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Allen, Peter (1944-1992)  

Campy and flamboyant, Peter Allen was the supreme gay performer, a song and dance man with flash, romance, and a sense of humor about himself. A lifelong entertainer and award winning song writer, Allen won fame first as Judy Garland's protégé and Liza Minnelli's husband, then as a semi-closeted gay artist whose scandalous affairs were whispered loudly around the entertainment world.

Although some critics sneered that Allen's success was due less to talent than to his relentless self-promotion, his rapid decline and death from AIDS in 1992 cut short a career that had been as irrepressible as Allen himself.

The Australian Allen was born Peter Allen Woolnough in Tenterfield, New South Wales. When he was still a child, his father committed suicide, leaving Allen, his mother, and his sister to fend for themselves. Allen was a natural extrovert and took to the stage early, earning extra money for the family by singing in local pubs as early as age twelve. In 1959, he sought his fortune in the big city, moving to Sydney, where he met singer Chris Ball. Together they formed the popular Allen Brothers and sang rock and roll on television and in clubs around Australia and abroad.

On one of these tours in 1964, while performing at the Hong Kong Hilton's Starlight Room, Allen met Judy Garland, who was attending the show with husband Mark Herron. Garland hired Allen's group to open for her, thus pushing Peter Allen further into the international limelight. Allen became close to Garland and her family. He married Garland's daughter Liza Minnelli in 1967 (they were divorced in 1970), and he had a relationship with Herron, Garland's soon-to-be-ex-husband.

After moving to the United States, Allen developed a campy cabaret act and pursued a fertile career as a songwriter. He wrote songs for fellow Australians Olivia Newton-John and Helen Reddy, including Newton-John's chart-topping hit "I Honestly Love You" (1974). He won a Grammy and an Oscar for his 1981 collaboration with Burt Bacharach, Christopher Cross, and Carole Bayer Sager on "Arthur's Theme" ("Best That You Can Do").

Allen also collaborated with Carole Bayer Sager on well-received tunes for Rita Coolidge and Melissa Manchester, as well as a touching tribute to Judy Garland called "Quiet Please, There's a Lady on the Stage" (1980). He teamed up with Australian songwriter Angry Anderson in 1979 to write the energetic rhythms of "I Go to Rio," which became his signature song.

But Allen was not content to remain behind the pen. His career was prolific and varied, even frenetic. During the 1980s, he performed to packed houses at Radio City Music Hall and created a long-running autobiographical musical titled "Up in One--More than a Concert." He remained popular in Australia; his "I Still Call Australia Home" (1972) has long been the advertising theme for Qantas Airways.

In 1988, he collaborated with Harvey Fierstein and Charles Suppon to create the ambitious Broadway musical flop "Legs Diamond." Despite his disappointment at the musical's spectacular failure, Allen could not be defeated. At his last concert in Sydney, in January, 1992, he sang, danced, and clowned before sold-out audiences.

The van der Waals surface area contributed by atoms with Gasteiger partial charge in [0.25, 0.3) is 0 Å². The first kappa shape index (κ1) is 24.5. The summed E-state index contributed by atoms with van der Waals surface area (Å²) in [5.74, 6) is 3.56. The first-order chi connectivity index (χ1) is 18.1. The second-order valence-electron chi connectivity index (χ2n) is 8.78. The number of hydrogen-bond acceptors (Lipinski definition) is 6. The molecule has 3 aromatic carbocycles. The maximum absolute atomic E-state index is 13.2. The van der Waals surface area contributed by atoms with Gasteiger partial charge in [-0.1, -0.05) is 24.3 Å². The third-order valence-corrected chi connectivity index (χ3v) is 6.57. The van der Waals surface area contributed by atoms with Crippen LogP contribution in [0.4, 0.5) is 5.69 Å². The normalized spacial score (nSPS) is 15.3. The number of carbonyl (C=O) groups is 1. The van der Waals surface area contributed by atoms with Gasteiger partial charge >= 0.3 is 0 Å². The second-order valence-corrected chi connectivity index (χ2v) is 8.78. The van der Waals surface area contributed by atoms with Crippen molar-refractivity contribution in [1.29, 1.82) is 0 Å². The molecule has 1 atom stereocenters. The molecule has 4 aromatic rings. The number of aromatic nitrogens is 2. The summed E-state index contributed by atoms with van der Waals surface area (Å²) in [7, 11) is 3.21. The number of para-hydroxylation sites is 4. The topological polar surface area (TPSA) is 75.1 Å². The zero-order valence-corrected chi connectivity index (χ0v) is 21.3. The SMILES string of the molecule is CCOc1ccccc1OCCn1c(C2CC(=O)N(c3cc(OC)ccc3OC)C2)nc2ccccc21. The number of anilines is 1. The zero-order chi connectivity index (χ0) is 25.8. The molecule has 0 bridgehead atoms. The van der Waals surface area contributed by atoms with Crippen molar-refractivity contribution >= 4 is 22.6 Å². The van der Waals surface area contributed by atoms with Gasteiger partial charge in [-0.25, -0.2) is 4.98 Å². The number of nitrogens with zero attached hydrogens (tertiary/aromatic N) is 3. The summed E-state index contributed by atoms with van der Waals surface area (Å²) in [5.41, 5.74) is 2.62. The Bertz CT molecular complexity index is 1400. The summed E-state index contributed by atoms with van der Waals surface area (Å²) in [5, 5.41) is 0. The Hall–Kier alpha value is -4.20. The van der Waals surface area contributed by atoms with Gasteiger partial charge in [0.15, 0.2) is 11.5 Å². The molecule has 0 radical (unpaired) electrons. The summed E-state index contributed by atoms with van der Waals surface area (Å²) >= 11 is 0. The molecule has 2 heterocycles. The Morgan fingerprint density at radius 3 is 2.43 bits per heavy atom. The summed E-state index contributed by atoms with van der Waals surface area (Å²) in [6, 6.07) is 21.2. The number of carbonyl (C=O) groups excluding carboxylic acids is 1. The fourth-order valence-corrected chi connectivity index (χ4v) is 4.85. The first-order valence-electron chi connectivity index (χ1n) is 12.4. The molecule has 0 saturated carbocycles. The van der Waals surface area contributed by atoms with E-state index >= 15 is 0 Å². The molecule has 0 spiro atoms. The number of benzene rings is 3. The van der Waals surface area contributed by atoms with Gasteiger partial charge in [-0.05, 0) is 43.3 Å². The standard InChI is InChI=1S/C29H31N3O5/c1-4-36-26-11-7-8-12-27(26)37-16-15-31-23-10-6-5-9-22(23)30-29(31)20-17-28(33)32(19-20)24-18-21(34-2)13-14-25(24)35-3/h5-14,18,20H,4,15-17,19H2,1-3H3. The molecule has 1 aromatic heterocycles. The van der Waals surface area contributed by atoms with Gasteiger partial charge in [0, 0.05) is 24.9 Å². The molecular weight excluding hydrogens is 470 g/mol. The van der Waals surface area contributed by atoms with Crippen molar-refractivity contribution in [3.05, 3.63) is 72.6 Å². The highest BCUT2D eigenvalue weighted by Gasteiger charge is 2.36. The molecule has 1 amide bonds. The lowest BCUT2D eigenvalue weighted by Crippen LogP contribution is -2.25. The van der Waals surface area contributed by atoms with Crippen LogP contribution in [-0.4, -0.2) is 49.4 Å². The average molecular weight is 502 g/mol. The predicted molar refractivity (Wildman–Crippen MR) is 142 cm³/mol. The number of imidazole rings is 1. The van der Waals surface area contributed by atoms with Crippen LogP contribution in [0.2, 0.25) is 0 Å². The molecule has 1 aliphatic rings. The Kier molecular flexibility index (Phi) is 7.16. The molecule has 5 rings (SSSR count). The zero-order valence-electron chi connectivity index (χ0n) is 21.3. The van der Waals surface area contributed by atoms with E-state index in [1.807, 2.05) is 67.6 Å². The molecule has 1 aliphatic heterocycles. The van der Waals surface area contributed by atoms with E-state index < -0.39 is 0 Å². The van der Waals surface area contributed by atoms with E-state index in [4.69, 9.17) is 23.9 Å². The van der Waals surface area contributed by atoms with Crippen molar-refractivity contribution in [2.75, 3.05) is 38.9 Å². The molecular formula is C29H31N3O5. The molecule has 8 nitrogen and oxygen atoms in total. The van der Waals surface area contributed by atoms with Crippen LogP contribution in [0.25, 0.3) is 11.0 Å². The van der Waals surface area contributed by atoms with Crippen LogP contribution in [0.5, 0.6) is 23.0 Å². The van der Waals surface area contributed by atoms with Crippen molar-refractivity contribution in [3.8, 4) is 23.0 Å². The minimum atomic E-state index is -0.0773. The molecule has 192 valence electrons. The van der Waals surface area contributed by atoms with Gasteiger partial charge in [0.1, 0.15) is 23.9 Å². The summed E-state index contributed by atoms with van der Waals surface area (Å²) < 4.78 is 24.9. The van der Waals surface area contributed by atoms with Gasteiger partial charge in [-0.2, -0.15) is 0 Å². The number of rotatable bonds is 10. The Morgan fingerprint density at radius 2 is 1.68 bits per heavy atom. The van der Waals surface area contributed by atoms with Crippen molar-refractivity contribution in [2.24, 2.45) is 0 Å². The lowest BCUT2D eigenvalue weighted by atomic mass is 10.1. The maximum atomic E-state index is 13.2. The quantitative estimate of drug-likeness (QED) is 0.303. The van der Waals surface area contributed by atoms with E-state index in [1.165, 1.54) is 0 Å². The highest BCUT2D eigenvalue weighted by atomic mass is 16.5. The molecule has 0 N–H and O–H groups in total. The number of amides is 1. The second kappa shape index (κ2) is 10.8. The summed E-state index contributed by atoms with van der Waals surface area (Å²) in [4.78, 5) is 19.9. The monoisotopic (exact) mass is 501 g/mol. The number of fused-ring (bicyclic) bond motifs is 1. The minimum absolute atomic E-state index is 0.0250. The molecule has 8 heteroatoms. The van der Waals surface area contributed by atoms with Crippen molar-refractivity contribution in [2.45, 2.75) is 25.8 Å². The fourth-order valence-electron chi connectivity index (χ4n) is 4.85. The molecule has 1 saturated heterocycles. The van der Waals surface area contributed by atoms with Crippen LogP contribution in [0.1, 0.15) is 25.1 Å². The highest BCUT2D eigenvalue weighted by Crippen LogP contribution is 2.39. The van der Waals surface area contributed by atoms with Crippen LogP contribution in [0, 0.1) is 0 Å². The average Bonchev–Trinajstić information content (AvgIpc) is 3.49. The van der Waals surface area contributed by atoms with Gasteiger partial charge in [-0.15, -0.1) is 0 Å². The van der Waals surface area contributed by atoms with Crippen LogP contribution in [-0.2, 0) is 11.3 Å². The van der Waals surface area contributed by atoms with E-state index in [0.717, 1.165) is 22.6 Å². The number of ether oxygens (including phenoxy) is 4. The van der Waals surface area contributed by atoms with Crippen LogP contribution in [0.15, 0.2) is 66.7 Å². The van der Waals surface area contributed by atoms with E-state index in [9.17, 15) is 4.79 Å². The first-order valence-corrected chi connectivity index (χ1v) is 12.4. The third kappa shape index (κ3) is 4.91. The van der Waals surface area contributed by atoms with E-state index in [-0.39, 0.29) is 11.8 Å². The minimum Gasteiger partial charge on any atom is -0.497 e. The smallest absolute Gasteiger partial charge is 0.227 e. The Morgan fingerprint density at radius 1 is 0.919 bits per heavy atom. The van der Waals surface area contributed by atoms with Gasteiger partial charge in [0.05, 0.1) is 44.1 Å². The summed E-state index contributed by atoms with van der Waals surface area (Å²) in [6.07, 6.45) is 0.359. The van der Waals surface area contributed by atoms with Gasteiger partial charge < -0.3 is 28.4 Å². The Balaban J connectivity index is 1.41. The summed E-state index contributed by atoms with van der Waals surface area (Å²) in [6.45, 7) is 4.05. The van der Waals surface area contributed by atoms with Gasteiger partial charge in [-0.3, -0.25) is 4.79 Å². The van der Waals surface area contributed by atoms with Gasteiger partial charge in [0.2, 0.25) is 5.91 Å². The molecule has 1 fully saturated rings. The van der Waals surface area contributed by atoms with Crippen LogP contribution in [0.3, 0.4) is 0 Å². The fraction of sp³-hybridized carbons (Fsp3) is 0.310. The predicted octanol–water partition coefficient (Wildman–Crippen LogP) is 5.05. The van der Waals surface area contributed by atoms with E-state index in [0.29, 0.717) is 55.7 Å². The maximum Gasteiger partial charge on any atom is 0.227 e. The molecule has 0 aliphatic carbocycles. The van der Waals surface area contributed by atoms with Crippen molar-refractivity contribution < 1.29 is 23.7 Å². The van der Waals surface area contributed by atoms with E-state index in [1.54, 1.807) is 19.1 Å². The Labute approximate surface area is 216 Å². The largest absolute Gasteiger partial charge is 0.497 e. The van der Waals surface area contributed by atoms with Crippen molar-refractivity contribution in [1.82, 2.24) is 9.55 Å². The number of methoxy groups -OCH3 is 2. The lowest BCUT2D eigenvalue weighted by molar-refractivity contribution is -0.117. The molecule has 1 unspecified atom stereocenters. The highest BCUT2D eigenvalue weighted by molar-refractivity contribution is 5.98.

While he was in Australia for that concert, Allen was bothered by a nagging sore throat. Trips to the doctor revealed that the pain in his throat was caused by Kaposi's sarcoma, an AIDS-related cancer. Allen died just five months later, on June 18, 1992, of AIDS-related complications.

Although his sexual orientation was widely known or suspected in the entertainment and gay communities, Allen was never publicly out as a gay man. However, his flamboyant persona and the subtexts of many of his songs, from the impossible romance of "I Honestly Love You" to the defiant raunch of "Honest Queen" (1971), clearly identified Allen to his gay fans.

Allen's life and music are the subject of the musical The Boy from Oz, featuring an acclaimed perfomance by Hugh Jackman as Allen, as well as a book by playwright Martin Sherman, which, despite mixed reviews, scored a Broadway success in 2003.

Tina Gianoulis


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The fragile persona and emotion-packed voice of actress and singer Judy Garland are powerfully linked to gay culture and identity; she appealed especially to gay men, but also to lesbians.

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Flippo, Chet. "Peter Allen Has it All." New York 14 (February 9, 1981): 31-35.

Goodman, Mark. "A Blazing Star Flickers Out." People Weekly 38.1 (July 6, 1992): 49-53.

Rothstein, Mervyn. "Peter Allen Decides Life is Not a Cabaret." New York Times (October 18, 1988): 15.

Yahoo! Australia and New Zealand Music Website 7, 2000)


    Citation Information
    Author: Gianoulis, Tina  
    Entry Title: Allen, Peter  
    General Editor: Claude J. Summers  
    Publication Name: glbtq: An Encyclopedia of Gay, Lesbian, Bisexual,
Transgender, and Queer Culture
    Publication Date: 2002  
    Date Last Updated July 30, 2004  
    Web Address  
    Publisher glbtq, Inc.
1130 West Adams
Chicago, IL   60607
    Today's Date  
    Encyclopedia Copyright: © 2002-2006, glbtq, Inc.  
    Entry Copyright © 2002, glbtq, Inc.  


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